Use of proportionality doctrine to review the reasonableness of a search is a different matter than its use to review free speech claims. The Fourth Amendment's text protects "[t]he right of the people to be secure in their persons, houses, papers, and effects, against unreasonable searches and seizures...." (353) Strong considerations of the rule of law and of popular conceptions of justice would support a proportionality approach to some Fourth Amendment issues now governed by categorical rules. Some years ago a scholar wrote: "When an officer acts reasonably, it would torture the English language to condemn his action as an unreasonable search." (354) Likewise, when an officer acts "unreasonably," as the officer did in Atwater, it tortures any popular sense of what the Fourth Amendment means to find no violation. To treat the Fourth Amendment as favoring categorical rules to the same degree as the seemingly more absolute language of the First Amendment is to suggest that the text does not matter. (355) And to assume that the proliferation of categorical rules will help constrain rather than liberate official discretion of police officers may be more heroic than realistic. (356)
B. Remedial Constraints
Adjudications of liability are always nested in particular remedial systems. The remedies available or required, and their consequences, may have constraining effects on how courts are willing to define the underlying right. (357)
The Exclusionary Rule
In the United States, Fourth Amendment remedial rules requiring exclusion of evidence have been applied, at least for a time, in a seemingly categorical manner. (358) By contrast, in Canada the consequence of finding a violation of Charter rights is not necessarily exclusion of the evidence: under Charter Section 24, courts decide, case by case, whether admitting the evidence would "bring the administration of justice into disrepute." (359) The apparent rigidity of the U.S. exclusionary rule may thus militate against more generous interpretation of the right because of the consequences to criminal justice administration. Yet proportionality approaches might also support modifications in the U.S. approach to the exclusionary rule. (360)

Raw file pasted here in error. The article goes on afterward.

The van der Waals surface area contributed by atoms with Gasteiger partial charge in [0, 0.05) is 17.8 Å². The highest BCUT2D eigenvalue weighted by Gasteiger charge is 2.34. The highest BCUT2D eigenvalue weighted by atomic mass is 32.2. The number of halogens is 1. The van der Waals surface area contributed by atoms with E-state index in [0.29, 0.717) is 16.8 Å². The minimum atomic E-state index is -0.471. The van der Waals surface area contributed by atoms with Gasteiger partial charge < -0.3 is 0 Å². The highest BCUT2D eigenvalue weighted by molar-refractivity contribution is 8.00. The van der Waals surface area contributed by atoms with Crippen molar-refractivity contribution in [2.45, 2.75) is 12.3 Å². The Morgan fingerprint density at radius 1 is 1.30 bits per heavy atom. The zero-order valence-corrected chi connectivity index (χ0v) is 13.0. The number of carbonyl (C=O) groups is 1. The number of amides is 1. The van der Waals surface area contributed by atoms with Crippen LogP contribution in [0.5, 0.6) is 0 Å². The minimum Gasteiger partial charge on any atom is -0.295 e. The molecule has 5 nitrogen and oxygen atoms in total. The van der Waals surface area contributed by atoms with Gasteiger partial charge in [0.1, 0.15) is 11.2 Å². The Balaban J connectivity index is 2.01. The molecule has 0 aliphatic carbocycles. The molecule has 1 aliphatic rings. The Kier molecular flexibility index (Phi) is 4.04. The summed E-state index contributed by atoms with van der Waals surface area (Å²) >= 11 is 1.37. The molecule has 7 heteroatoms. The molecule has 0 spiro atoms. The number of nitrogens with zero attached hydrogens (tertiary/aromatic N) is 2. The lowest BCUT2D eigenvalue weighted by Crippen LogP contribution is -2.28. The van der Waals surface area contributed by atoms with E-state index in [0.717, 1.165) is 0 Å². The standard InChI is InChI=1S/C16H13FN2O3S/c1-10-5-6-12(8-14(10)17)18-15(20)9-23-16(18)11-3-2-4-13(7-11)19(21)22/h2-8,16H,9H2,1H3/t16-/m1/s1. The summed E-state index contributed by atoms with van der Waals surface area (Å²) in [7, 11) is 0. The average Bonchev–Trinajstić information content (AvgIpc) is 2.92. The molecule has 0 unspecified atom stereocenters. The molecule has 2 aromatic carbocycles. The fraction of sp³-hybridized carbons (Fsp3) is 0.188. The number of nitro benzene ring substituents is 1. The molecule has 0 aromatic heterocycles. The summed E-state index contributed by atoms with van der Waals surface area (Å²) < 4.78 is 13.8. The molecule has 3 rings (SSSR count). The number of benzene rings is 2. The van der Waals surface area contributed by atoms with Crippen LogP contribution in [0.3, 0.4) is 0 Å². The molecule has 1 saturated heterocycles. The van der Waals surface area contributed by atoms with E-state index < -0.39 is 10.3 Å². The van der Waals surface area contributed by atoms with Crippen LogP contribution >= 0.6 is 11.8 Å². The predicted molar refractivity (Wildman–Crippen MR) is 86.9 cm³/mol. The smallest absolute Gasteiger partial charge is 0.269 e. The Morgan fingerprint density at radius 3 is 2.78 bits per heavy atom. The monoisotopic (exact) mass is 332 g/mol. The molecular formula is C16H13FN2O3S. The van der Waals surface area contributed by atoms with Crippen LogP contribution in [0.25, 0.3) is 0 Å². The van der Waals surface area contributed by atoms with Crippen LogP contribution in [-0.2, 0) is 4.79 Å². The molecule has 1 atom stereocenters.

William Stuntz suggested that the absence of attention to proportionality--including the "blindness to differences among crimes"--is one of the deepest problems in Fourth Amendment law. (361) The trans-substantive doctrine of the Fourth Amendment, he argued, created a "reasonableness" gap in the application of the Fourth Amendment's substantive standard. (362) Stuntz also suggested that while the U.S. version of the exclusionary rule serves many useful purposes, the remedy has adversely affected the crafting of substantive Fourth Amendment doctrine and misdirected resources away from more fundamental questions of guilt or innocence. (363) Given the number of existing exceptions to the exclusionary rule, it is possible that more might be gained than lost by adopting a more proportionate approach both to the substantive standards of the amendment and, possibly, even to the consequences of illegality. (364)
Distinct remedial challenges are posed by successful equal protection claims, as their redress may require changes adversely affecting nonparties. For example, if a benefit is made available on terms found discriminatory, there may be options to equalize down, as well as up. (365) Remedial complications may help explain why courts that apply proportionality principles in equality cases do so more deferentially in evaluating challenges to economic or commercial regulations. (366)
Given respect for democratic decision making, interests in the stablity of law, and concern for the reasonable expectations of third parties, there are reasons for caution in the application of equal protection standards to the great mass of legislation. (367) Indeed, in Washington v. Davis, (368) the Court rejected disparate impact based on race as a trigger for strict scrutiny, expressing concern that many statutes could not meet the standards of justification required by strict--then usually fatal--scrutiny. Experience with proportionality review elsewhere suggests that equal protection review could be implemented in a more proportionate way, one that does not automatically invalidate laws with such disparate impacts and that can recognize differences in the severity of impacts, especially on historically disadvantaged groups. (369)
Proportionality in equal protection review resonates with Justice Thurgood Marshall's "sliding scale" view of equal protection law. (370) In Dandridge v. Williams, the Court used relaxed "rational basis" review to uphold a state welfare law imposing a cap on benefits for families with dependent children that had the effect of giving less per child for children in families above a certain size. (371) For Justice Marshall, who dissented, there were differences of constitutional magnitude between classifications affecting businesses and classifications affecting poor children. These differences could be explained by reference to proportionality and a form of...